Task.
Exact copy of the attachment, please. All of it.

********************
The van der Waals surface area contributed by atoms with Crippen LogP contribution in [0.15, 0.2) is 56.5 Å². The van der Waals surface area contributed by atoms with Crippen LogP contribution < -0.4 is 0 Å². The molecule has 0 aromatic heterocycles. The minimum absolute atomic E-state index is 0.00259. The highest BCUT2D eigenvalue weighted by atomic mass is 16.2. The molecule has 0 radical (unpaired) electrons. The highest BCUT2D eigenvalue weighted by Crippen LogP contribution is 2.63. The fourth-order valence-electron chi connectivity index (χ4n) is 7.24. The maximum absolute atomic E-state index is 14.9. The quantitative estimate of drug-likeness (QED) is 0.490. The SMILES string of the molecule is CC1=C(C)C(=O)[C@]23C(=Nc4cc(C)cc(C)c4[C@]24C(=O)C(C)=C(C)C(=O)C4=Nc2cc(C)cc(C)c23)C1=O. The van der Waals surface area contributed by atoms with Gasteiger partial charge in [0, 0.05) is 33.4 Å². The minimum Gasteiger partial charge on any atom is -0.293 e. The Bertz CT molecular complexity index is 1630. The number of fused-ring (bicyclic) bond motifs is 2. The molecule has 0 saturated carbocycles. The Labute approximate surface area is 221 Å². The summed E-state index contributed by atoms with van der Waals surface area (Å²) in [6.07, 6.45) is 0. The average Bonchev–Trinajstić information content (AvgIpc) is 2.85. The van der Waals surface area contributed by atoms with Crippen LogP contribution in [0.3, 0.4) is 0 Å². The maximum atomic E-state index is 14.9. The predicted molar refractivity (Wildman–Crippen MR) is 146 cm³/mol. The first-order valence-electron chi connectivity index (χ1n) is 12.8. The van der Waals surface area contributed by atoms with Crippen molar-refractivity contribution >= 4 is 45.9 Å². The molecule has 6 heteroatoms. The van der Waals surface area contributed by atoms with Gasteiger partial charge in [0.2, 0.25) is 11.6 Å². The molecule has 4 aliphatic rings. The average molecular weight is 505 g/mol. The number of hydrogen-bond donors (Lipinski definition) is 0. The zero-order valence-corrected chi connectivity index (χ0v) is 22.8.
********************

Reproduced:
The van der Waals surface area contributed by atoms with Crippen LogP contribution in [0.15, 0.2) is 56.5 Å². The van der Waals surface area contributed by atoms with Crippen LogP contribution < -0.4 is 0 Å². The molecule has 0 aromatic heterocycles. The minimum absolute atomic E-state index is 0.00259. The highest BCUT2D eigenvalue weighted by atomic mass is 16.2. The molecule has 0 radical (unpaired) electrons. The highest BCUT2D eigenvalue weighted by Crippen LogP contribution is 2.63. The fourth-order valence-electron chi connectivity index (χ4n) is 7.24. The maximum absolute atomic E-state index is 14.9. The quantitative estimate of drug-likeness (QED) is 0.490. The SMILES string of the molecule is CC1=C(C)C(=O)[C@]23C(=Nc4cc(C)cc(C)c4[C@]24C(=O)C(C)=C(C)C(=O)C4=Nc2cc(C)cc(C)c23)C1=O. The van der Waals surface area contributed by atoms with Gasteiger partial charge in [0, 0.05) is 33.4 Å². The minimum Gasteiger partial charge on any atom is -0.293 e. The Bertz CT molecular complexity index is 1630. The number of fused-ring (bicyclic) bond motifs is 2. The molecule has 0 saturated carbocycles. The Labute approximate surface area is 221 Å². The summed E-state index contributed by atoms with van der Waals surface area (Å²) in [6.07, 6.45) is 0. The average Bonchev–Trinajstić information content (AvgIpc) is 2.85. The van der Waals surface area contributed by atoms with Crippen LogP contribution in [0.3, 0.4) is 0 Å². The maximum atomic E-state index is 14.9. The predicted molar refractivity (Wildman–Crippen MR) is 146 cm³/mol. The first-order valence-electron chi connectivity index (χ1n) is 12.8. The van der Waals surface area contributed by atoms with Crippen molar-refractivity contribution >= 4 is 45.9 Å². The molecule has 6 heteroatoms. The van der Waals surface area contributed by atoms with Gasteiger partial charge in [0.2, 0.25) is 11.6 Å². The molecule has 4 aliphatic rings. The average molecular weight is 505 g/mol. The number of hydrogen-bond donors (Lipinski definition) is 0. The zero-order valence-corrected chi connectivity index (χ0v) is 22.8.